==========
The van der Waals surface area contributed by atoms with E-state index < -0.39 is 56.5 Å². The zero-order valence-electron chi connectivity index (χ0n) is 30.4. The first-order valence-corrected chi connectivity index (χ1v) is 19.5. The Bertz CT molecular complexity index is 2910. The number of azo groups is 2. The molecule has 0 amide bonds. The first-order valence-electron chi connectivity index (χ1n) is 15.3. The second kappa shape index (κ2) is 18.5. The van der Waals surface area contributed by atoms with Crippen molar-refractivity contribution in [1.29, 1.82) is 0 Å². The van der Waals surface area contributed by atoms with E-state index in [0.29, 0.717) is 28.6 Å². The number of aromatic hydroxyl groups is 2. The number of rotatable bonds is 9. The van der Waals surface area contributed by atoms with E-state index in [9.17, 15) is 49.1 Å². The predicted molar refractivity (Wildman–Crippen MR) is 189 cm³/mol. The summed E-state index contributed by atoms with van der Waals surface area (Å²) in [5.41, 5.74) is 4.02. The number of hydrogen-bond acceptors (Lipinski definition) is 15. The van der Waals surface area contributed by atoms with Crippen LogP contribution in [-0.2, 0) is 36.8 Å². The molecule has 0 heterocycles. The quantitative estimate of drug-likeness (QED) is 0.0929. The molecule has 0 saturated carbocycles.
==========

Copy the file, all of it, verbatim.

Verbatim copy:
The van der Waals surface area contributed by atoms with E-state index < -0.39 is 56.5 Å². The zero-order valence-electron chi connectivity index (χ0n) is 30.4. The first-order valence-corrected chi connectivity index (χ1v) is 19.5. The Bertz CT molecular complexity index is 2910. The number of azo groups is 2. The molecule has 0 amide bonds. The first-order valence-electron chi connectivity index (χ1n) is 15.3. The second kappa shape index (κ2) is 18.5. The van der Waals surface area contributed by atoms with Crippen molar-refractivity contribution in [1.29, 1.82) is 0 Å². The van der Waals surface area contributed by atoms with E-state index in [0.29, 0.717) is 28.6 Å². The number of aromatic hydroxyl groups is 2. The number of rotatable bonds is 9. The van der Waals surface area contributed by atoms with E-state index in [9.17, 15) is 49.1 Å². The predicted molar refractivity (Wildman–Crippen MR) is 189 cm³/mol. The summed E-state index contributed by atoms with van der Waals surface area (Å²) in [5.41, 5.74) is 4.02. The number of hydrogen-bond acceptors (Lipinski definition) is 15. The van der Waals surface area contributed by atoms with Crippen LogP contribution in [-0.2, 0) is 36.8 Å². The molecule has 0 heterocycles. The quantitative estimate of drug-likeness (QED) is 0.0929. The molecule has 0 saturated carbocycles.